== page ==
Film history demonstrates that Indigenous communities have been involved in cinema since its advent, protagonists of an aesthetics of resistance which has been enacted on screens. This year Document honours the lifetime work of Colombian filmmaker Marta Rodríguez with a special presentation of the digitally remastered Our Voice of Earth, Memory and Future, produced with co-director Jorge Silva in collaboration with the Coconuco community.
The feature films included in this strand concern environmental justice, spiritual repair and the connections between memory and identity – calling attention to diverse forms of resistance, exposing life, death, territory, and the transformative power of film as storytelling.
Susana de Sousa Dias’ latest work, Fordlandia Malaise, explores the legacy and landscape of Henry Ford’s failed neocolonialist endeavour to build a factory town in the Amazon, which remains in ruins in the threatened rainforest today; whilst Camila Freitas’s Chão, depicts protagonists from the Landless Workers movement in Brazil fighting for land reform, a battle made all the more important as President Jair Bolsonaro declares the landless ‘enemies of the nation’. And the strand’s coda takes the form of a sister programme of Indigenous-authored short films – Truambi (lullaby) – exploring contemporary representations of indigeneity.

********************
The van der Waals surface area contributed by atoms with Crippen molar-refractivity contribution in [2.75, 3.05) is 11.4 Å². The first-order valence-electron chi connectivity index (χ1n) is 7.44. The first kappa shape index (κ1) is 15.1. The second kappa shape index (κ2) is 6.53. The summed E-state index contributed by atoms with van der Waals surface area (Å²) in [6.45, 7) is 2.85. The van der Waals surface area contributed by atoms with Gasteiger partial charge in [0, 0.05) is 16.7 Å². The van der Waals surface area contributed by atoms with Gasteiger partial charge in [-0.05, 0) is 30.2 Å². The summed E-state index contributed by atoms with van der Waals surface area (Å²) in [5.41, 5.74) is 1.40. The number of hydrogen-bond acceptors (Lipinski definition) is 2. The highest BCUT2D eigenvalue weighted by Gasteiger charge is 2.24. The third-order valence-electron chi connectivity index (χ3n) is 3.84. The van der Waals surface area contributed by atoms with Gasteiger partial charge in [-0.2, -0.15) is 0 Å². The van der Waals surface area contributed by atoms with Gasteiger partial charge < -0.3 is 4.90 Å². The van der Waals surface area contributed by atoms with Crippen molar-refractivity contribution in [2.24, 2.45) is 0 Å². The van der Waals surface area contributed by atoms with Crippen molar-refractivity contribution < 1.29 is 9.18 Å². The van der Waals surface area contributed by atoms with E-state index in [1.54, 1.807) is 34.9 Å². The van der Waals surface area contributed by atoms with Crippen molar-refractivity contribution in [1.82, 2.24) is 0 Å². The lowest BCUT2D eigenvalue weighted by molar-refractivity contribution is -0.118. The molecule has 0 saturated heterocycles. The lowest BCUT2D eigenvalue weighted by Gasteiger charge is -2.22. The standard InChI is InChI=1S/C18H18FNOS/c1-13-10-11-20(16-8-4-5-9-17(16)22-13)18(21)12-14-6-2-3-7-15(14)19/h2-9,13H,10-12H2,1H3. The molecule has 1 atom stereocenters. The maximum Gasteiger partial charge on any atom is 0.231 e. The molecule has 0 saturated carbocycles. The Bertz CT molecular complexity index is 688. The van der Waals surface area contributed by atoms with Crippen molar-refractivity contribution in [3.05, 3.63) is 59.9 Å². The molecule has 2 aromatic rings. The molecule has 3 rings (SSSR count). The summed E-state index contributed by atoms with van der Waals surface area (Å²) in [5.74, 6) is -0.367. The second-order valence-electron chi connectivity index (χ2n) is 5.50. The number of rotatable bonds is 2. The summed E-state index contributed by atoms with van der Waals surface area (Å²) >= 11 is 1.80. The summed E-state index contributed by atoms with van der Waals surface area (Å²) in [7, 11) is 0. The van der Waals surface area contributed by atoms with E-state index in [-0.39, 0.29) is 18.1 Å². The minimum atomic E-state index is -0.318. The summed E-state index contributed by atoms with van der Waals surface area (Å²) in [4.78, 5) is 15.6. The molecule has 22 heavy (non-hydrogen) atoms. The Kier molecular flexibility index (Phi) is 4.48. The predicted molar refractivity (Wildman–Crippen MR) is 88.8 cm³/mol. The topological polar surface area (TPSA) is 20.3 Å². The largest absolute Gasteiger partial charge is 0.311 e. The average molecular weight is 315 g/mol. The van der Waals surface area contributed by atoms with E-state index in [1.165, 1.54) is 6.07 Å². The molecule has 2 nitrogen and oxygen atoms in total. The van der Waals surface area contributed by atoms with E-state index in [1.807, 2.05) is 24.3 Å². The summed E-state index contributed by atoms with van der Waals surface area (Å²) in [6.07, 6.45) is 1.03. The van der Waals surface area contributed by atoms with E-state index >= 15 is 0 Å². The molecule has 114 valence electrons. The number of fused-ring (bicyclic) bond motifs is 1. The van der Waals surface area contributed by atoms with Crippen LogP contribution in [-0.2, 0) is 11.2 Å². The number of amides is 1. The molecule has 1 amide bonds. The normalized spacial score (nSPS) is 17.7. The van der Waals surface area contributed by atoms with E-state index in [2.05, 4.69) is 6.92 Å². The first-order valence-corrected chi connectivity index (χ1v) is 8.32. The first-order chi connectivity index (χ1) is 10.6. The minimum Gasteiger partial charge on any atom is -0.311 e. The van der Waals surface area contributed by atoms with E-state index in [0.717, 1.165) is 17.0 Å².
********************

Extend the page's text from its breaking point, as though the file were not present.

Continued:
Co-curated with Dr Charlotte Gleghorn – Lecturer in Latin American Film Studies, Edinburgh University